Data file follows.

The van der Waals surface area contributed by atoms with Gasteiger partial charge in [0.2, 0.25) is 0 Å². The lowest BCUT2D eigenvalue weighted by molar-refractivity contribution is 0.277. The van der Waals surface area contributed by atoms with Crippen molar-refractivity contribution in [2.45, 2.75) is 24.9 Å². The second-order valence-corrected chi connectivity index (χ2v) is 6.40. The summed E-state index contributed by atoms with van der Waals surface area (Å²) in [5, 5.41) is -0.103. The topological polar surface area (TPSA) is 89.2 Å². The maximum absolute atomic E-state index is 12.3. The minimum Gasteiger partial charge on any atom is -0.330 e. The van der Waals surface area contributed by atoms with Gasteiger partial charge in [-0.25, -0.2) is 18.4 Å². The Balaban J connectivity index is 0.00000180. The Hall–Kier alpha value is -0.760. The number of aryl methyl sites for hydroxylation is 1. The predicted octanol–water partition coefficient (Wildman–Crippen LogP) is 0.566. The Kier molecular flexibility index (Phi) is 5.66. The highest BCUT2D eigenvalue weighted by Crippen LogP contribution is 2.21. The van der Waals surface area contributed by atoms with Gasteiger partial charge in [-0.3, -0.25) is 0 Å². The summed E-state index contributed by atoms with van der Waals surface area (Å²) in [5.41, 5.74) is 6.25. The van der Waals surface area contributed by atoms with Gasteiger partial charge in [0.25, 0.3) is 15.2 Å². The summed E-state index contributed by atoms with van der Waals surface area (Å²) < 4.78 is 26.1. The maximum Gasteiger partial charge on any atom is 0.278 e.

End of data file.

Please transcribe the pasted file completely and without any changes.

The van der Waals surface area contributed by atoms with Gasteiger partial charge in [0.2, 0.25) is 0 Å². The lowest BCUT2D eigenvalue weighted by molar-refractivity contribution is 0.277. The van der Waals surface area contributed by atoms with Crippen molar-refractivity contribution in [2.45, 2.75) is 24.9 Å². The second-order valence-corrected chi connectivity index (χ2v) is 6.40. The summed E-state index contributed by atoms with van der Waals surface area (Å²) in [5, 5.41) is -0.103. The topological polar surface area (TPSA) is 89.2 Å². The maximum absolute atomic E-state index is 12.3. The minimum Gasteiger partial charge on any atom is -0.330 e. The van der Waals surface area contributed by atoms with Gasteiger partial charge in [-0.25, -0.2) is 18.4 Å². The Balaban J connectivity index is 0.00000180. The Hall–Kier alpha value is -0.760. The number of aryl methyl sites for hydroxylation is 1. The predicted octanol–water partition coefficient (Wildman–Crippen LogP) is 0.566. The Kier molecular flexibility index (Phi) is 5.66. The highest BCUT2D eigenvalue weighted by Crippen LogP contribution is 2.21. The van der Waals surface area contributed by atoms with Gasteiger partial charge in [-0.3, -0.25) is 0 Å². The summed E-state index contributed by atoms with van der Waals surface area (Å²) in [5.41, 5.74) is 6.25. The van der Waals surface area contributed by atoms with Gasteiger partial charge in [0.25, 0.3) is 15.2 Å². The summed E-state index contributed by atoms with van der Waals surface area (Å²) < 4.78 is 26.1. The maximum Gasteiger partial charge on any atom is 0.278 e.